Pontypool RFC loses High Court relegation fight

Pontypool RFC
Image caption The WRU is reforming a new 12-team Premiership but Pontypool will not be in it

Pontypool RFC has failed in its High Court bid to stop its forced relegation from the Welsh Rugby Union's top league.

The club is the victim of a major restructuring of the game in Wales, which will see the formation of a new 12-team Premiership.

In a trial in London last month, the club challenged the WRU's decision, arguing that it was unfair.

But judge Sir Raymond Jack has dismissed the challenge to overturn it.

Returning to the High Court on Wednesday, he said: "I conclude that Pontypool has failed to establish any breach of contract or breach of duty on the part of the WRU and that there are no grounds for the intervention of the court."

The club's barrister, Ian Rogers, had argued that, after originally deciding on a 10-team Premiership, the WRU had succumbed to pressure from regional clubs to extend it.

The pressure, from Ospreys and Scarlets, led to a decision - against the rules, he said - to add Carmarthen Quins and Bridgend Ravens to make up a 12-team division, called the Principality Premiership Division.

'Proud history'

The WRU said the two clubs were next in line to be added to the Premiership because they came 11th and 12th in a "meritocracy" based on recent on-pitch performance.

Pontypool, described by the judge as having a "proud history", was the 13th in the list and so not in line to be awarded a place in the league, the WRU said.

That was despite it having achieved a so-called A-licence, relating to the quality of its stadium, which was deemed necessary for entry to the Premiership.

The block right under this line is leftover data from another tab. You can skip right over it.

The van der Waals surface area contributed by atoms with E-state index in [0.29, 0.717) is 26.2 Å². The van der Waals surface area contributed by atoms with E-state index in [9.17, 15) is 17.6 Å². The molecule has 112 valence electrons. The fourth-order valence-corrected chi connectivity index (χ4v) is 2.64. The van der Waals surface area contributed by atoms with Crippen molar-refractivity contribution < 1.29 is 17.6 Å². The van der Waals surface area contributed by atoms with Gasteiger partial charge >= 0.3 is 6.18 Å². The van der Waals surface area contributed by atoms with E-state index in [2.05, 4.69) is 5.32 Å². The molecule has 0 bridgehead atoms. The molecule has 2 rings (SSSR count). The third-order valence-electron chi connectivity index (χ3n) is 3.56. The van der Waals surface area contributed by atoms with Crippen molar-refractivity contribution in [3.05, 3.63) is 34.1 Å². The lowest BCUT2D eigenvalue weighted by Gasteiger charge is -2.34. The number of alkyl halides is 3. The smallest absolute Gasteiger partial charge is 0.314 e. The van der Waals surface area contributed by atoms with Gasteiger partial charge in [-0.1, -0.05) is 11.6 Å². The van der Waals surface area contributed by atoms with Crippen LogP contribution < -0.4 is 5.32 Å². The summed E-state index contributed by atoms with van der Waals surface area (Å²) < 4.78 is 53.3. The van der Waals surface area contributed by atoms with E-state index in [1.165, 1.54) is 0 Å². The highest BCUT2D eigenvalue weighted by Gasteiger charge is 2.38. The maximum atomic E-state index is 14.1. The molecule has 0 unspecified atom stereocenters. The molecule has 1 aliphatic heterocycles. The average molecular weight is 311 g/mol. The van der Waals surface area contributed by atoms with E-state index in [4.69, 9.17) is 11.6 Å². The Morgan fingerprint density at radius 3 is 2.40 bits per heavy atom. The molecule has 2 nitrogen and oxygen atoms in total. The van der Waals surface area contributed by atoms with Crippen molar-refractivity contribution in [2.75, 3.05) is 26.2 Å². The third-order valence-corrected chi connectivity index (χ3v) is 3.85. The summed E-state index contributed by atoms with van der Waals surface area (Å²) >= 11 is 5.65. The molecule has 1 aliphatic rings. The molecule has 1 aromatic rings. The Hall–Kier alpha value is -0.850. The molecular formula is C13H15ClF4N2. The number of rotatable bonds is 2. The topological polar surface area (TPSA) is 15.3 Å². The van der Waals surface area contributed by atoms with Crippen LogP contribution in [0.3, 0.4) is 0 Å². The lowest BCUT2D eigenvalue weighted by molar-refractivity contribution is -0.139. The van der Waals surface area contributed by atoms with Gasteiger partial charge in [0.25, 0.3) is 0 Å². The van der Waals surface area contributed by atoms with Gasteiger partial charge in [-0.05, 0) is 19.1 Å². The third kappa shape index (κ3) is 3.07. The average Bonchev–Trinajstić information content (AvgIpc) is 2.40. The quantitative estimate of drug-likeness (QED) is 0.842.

Sir Raymond said changing the structure to include 12 teams was against the rules as they stood, but that the WRU has power to change those rules even at a late stage.

"The issue between the WRU and Pontypool here must be whether the late change involved unfairness to Pontypool such that the court should intervene," he continued.

"The answer to that is, in my judgment, plainly that it did not.

"This is because Bridgend and Carmarthen were 11th and 12th in the meritocracy.

"It was not unfair to Pontypool to enlarge the Premiership.

"It was not unfair to enlarge it by adding the next two clubs by meritocracy.

"The fact that they were added because they were Bridgend and Carmarthen does not change that. Pontypool's position was unaffected.

"If Pontypool had been ahead of them, or one of them, by meritocracy, then quite different arguments would have been open.

"It is, however, clear that the decision was to add these two particular clubs."

Court of Appeal

Mr Rogers asked the judge for permission to appeal, but the request was refused and the WRU was granted permission to get on with plans for the 2012-13 season.

Pontypool could now make an application directly to the Court of Appeal for permission to appeal Sir Raymond's decision.

The WRU welcomed the the High Court decision and said its planned reforms of the Principality Premiership and the establishment of a new fourteen club National Championship Division will now be implemented.

Roger Lewis, group chief executive of the WRU, said: "We cannot achieve change without facing up to difficult decisions. It is important we all now move on in harmony for the sake of the game."

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